‘We are making millions of people’s lives unbearable’. Sign of hope?
‘The country is more focused on living than on fighting, perhaps,’ says former premier Ehud Olmert
By Simon Kuper, Financial Times
February 01, 2013
I arrived in Israel thinking that when the earth collides with a meteorite 500 million years from now, Israelis and Palestinians will still be fighting. I came home more optimistic. There may actually be reason to hope.
Let’s start with the bad stuff. The other day I stood on a hill overlooking the Palestinian West Bank. It’s not a “bank” any more – it’s more like a patchwork quilt. Little islands of Palestine are surrounded by Israeli settlements that just keep growing. It’s easy to tell the Palestinian homes: they have black water tanks on the roof, because Israel doesn’t assign them enough water.
Most of these Israeli settlers aren’t religious extremists from Brooklyn with rifles. They are ordinary Israelis – teachers and computer programmers who want cheap homes. Even a few Israeli peace activists live in settlements.
For Palestinians in the West Bank, isolation keeps worsening. Raja Shehadeh, Palestinian writer and human rights lawyer who won Britain’s Orwell Prize for his book Palestinian Walks, told me, “You cannot have a proper walk now, because on a proper walk you don’t have to think about anything. Now you have to think about settlers, armies, wild boars.”
Shehadeh lives in Ramallah, capital of the Palestinian Authority. It’s 15 miles from Jerusalem, but walls and checkpoints make the trip almost impossible. Life in Gaza is much worse.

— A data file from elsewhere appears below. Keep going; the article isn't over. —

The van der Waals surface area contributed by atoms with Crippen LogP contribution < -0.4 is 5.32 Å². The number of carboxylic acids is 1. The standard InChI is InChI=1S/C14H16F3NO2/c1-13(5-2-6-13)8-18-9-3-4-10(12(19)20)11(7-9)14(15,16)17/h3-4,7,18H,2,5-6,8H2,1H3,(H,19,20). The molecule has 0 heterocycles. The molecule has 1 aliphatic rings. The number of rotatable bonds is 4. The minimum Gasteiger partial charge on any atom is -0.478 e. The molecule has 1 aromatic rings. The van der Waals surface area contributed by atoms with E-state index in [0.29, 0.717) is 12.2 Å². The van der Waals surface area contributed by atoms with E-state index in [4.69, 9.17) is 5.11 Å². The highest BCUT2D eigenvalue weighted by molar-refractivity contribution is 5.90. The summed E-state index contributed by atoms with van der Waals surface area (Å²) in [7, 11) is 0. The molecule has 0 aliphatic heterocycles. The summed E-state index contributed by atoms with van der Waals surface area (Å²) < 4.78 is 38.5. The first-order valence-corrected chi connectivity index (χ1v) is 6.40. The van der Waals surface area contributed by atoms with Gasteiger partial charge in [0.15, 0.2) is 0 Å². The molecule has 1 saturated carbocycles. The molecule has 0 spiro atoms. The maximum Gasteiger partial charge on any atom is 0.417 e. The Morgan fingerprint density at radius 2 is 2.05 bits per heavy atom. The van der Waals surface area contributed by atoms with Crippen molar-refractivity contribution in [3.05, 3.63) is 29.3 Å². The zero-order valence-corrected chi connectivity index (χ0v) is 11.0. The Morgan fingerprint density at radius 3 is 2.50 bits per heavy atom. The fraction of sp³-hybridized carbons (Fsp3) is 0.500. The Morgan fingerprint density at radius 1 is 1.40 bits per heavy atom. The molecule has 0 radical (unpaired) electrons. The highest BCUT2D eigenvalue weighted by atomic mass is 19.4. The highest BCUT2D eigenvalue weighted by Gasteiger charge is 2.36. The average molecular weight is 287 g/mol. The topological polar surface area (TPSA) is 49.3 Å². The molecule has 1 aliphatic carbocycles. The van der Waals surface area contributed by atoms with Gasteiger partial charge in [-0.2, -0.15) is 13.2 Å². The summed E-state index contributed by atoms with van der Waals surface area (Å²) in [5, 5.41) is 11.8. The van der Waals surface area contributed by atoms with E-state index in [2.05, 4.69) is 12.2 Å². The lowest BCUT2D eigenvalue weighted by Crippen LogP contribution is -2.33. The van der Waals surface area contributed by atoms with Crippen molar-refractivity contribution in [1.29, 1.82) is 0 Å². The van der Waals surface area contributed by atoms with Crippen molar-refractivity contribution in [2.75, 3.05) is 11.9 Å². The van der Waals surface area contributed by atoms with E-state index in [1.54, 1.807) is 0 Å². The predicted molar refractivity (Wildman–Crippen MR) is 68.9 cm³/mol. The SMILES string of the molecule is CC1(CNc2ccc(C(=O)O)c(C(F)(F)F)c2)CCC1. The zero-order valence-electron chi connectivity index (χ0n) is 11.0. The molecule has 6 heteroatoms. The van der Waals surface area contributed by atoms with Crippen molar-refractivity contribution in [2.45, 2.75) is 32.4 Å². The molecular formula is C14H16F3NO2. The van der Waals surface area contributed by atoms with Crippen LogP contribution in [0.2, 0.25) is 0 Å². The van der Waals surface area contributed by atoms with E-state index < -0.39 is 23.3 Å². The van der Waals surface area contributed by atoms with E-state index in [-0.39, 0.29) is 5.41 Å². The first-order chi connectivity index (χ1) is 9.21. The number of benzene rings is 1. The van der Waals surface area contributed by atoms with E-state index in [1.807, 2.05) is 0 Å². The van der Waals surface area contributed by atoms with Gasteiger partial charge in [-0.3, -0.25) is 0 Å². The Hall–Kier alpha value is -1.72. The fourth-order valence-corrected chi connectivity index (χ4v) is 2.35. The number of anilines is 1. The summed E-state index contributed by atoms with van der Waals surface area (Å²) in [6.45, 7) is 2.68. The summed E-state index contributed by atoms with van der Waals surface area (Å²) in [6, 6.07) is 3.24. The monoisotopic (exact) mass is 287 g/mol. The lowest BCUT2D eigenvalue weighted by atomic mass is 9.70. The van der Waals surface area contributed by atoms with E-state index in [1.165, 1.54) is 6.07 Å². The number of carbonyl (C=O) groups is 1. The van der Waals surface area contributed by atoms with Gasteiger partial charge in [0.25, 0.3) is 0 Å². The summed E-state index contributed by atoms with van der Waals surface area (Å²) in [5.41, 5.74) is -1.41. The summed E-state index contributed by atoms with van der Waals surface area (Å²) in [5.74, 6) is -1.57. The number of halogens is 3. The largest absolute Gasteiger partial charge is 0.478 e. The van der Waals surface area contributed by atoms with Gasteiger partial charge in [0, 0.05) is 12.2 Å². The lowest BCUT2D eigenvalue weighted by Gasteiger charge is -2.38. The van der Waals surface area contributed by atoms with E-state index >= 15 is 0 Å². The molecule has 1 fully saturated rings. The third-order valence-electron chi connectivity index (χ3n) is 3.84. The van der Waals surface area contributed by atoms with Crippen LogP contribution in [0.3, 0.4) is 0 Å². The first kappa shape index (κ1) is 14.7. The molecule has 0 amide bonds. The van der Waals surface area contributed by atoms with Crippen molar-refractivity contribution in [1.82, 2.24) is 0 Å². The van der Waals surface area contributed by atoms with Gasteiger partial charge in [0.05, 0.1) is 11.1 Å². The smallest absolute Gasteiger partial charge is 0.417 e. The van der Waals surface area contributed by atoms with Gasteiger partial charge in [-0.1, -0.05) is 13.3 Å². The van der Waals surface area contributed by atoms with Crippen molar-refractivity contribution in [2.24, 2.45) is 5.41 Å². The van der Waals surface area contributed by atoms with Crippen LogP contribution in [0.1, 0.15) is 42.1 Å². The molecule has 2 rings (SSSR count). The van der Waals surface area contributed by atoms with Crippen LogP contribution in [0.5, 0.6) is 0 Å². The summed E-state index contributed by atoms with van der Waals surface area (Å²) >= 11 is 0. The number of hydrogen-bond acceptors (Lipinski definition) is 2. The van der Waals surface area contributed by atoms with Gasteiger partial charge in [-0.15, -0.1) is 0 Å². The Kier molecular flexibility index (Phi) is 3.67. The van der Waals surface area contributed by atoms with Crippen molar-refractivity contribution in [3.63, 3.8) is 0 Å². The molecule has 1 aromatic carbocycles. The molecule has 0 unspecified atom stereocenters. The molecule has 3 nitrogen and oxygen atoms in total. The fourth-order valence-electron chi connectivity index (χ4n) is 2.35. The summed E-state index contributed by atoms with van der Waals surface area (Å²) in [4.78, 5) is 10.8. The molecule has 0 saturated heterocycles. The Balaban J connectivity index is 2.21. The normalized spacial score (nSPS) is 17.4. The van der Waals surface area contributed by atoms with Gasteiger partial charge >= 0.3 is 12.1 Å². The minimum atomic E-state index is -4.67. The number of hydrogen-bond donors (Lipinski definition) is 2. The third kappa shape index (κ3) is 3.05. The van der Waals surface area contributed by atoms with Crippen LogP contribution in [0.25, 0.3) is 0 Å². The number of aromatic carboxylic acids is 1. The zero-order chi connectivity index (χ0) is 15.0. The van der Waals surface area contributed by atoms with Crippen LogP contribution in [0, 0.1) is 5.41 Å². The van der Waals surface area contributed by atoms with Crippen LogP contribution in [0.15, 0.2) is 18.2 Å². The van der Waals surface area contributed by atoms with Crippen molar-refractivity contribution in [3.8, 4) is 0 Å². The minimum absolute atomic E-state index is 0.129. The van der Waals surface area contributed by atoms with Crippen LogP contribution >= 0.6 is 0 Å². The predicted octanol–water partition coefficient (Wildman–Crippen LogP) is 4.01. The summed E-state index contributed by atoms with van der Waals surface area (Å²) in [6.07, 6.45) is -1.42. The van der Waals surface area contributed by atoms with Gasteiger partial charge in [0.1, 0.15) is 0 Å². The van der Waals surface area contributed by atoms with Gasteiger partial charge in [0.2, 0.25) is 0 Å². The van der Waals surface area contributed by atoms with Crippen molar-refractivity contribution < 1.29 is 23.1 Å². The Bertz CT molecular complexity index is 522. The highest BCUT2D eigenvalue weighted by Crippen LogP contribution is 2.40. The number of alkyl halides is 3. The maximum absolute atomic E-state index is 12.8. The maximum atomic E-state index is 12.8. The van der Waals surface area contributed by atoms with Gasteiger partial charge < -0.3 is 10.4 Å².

If you don’t believe me, listen to six former chiefs of Israel’s domestic intelligence service Shin Bet. They speak in the new Israeli documentary The Gatekeepers, rightly nominated for an Oscar. I watched it in a packed cinema in Tel Aviv. “We are making millions of people’s lives unbearable,” says one ex-chief. “We have become cruel,” says another. “When you retire,” a third says of his job, “you become a bit of a leftie.” No doubt American conservatives will dismiss them as “self-hating Jews”.
Now for the optimism: peace may just be breaking out. Israel spent its early years fighting for its survival, with the Holocaust fresh in Israeli minds. But no Arab state has launched a war against Israel for 40 years.
Terror groups such as Hamas and Hizbollah have attacked, but as the former Israeli prime minister Ehud Olmert told me, “We know how to fight terror.”
Israel’s current prime minister Benjamin Netanyahu keeps warning about future aggressors: Iran, perhaps the new Egypt, Syria post-Assad, etc. Netanyahu is a classic Israeli hawk, as defined by writer Amos Oz: “The hawks are convinced that the Jews are liable to some mysterious primeval curse, bound to remain forever isolated, hated and persecuted … doves maintain there is no such mystical verdict.”